by Mark Doerries and J.J. Wright
Day three, Friday March 15th, brought a couple of excellent workshops, many new faces, and some important insights about the infamous “closer”.
Vance George, the Choral Journal, and Marc Rothko
The day started with a workshop by the Director Emeritus of the San Francisco Symphony Chorus, Vance George. His workshop, entitled “Sure-Fire Choral Techniques for Your Next Big Choral Orchestral Performance with You Conducting!” was straightforward and informative, and to my taste, one of the best I attended. His method was simple: to go through several of the major choral-orchestral works since the 17th century and impart the wisdom he has gathered through his illustrious career. He worked off a handout on which we saw firsthand his precise and thorough score markings in Mozart’s, Verdi’s, and Faure’s Requiems, Beethoven’s 9th Symphony, Carmina Burana, Stravinsky’s Symphony of Psalms, and Handel’s Messiah. His tips were varied, some specific, like his teaching method for melismas in Messiah, and some more general, like the importance of using “ugly” vocal sounds sometimes, exemplified on the main theme from the “Libera Me” of Verdi’s Requiem. There’s much more to be said about this, but we are working on the possibility of an ongoing feature on the blog in cooperation with Mr. George highlighting specific performance practice techniques for major repertoire.
Next we moved on to a meet and greet with the editorial board of the Choral Journal. We had the privilege to sit and talk with Dr. Phillip Copeland of Samford University, who is the technology editor for the journal. He pointed us in the right direction for successful article writing and submission techniques. Dr. Copeland was extremely informative, and he affirmed us in his insistence to continually submit articles as they come, saying he’ll do his best to get them published.
Our stomachs rumbled and we decided to lunch at an artisan café in the Dallas Museum of Art. We explored some of the modernist art including a colored-glass installation in the café, a giant cube of toothpicks, and a stunning block painting by Marc Rothko, Orange, Red and Red. The musical community is a small world and just by chance J.J. ran into a judge from a jazz competition in Chicago he entered only a few weeks earlier visiting Dallas on vacation.
Wading in the Water
The afternoon was filled with several high-level concerts ranging from high schools to professionals including: Westminster Choir College, the Houston Chamber Choir, and Philip Brunelle’s VocalEssence. The early afternoon culminated in one of the few performances of contrapuntal music at the conference, a rendition of J.S. Bach’s Der Geist hilft by the Westminster Choir under the direction of Joe Miller. Hearing the work was a breath of fresh air in an otherwise homophonic choral realm. Of all the choirs performing at ACDA, the connection between conductor and ensemble was electric with Miller’s delicate gestures arousing nuance and subtle vocal shaping from his singers. Despite an inexperienced sound from the choir, rather strident high-register voices and a few intonation issues, the conference could benefit from more ensembles daring to tackle such stylistically diverse and challenging repertoire.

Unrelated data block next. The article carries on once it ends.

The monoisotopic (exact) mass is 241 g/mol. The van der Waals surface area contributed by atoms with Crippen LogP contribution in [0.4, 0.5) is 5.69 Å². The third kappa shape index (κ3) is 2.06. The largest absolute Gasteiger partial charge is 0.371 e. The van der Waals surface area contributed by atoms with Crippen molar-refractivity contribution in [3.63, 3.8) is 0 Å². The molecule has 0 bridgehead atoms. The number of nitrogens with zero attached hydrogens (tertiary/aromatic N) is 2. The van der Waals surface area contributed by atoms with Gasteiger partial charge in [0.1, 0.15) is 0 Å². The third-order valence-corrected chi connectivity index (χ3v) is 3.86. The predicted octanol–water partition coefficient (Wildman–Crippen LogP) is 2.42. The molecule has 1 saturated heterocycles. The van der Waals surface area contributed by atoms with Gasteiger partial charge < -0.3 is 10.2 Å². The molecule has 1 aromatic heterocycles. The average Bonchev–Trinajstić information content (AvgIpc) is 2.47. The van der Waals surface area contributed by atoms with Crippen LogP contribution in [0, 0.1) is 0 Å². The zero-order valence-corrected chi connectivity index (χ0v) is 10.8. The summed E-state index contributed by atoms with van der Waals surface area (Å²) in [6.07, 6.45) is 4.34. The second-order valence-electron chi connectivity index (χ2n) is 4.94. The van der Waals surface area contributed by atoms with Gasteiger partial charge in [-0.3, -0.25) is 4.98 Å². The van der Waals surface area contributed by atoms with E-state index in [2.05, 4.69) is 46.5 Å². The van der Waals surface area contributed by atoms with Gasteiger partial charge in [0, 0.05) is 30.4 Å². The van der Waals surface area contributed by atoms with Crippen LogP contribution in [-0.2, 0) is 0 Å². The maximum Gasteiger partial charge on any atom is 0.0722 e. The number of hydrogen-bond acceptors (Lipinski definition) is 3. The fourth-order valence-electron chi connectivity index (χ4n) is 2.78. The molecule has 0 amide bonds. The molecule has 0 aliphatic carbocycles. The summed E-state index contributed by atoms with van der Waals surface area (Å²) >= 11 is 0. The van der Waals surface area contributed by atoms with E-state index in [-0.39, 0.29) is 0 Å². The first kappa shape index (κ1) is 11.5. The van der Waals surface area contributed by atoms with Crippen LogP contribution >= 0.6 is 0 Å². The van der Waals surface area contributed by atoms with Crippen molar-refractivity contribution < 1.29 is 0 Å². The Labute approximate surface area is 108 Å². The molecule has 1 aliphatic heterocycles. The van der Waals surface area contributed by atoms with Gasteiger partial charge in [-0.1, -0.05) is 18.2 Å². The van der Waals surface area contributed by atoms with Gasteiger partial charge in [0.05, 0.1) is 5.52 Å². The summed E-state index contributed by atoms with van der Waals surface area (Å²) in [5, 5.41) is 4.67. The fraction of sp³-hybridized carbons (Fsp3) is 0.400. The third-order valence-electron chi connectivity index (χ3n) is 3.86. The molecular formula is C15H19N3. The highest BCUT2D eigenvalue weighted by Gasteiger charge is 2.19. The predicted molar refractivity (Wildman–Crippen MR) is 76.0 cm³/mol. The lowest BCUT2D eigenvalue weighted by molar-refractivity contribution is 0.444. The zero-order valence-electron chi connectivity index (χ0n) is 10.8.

The late afternoon saw performances of the Houston Chamber Choir under the direction of Robert Simpson, an advocate for new music by Texas composers. The concert featured music about weather and included compositions by Parry and emerging conductor-composer Dominick DiOrio whose A Dome of Many-Colored Glass contained beautiful choral writing and a dynamic part for virtuoso marimba. One odd pairing was the juxtaposition of James MacMillan’s “Factus est repente” from Strathclyde Motets with Bob Chilcott’s Weather Report.
Closing the concert session was the well-loved Minneapolis-based VocalEssence performing a concert of early and contemporary Latin American music. The well-blended chorus began with an exciting set of renaissance music accompanied by a flamenco-style guitarist. The choir sang from memory and without a conductor. The concept of the program was quite different from most of the choirs heard at the conference, which largely explored only American composers of the past 30 years.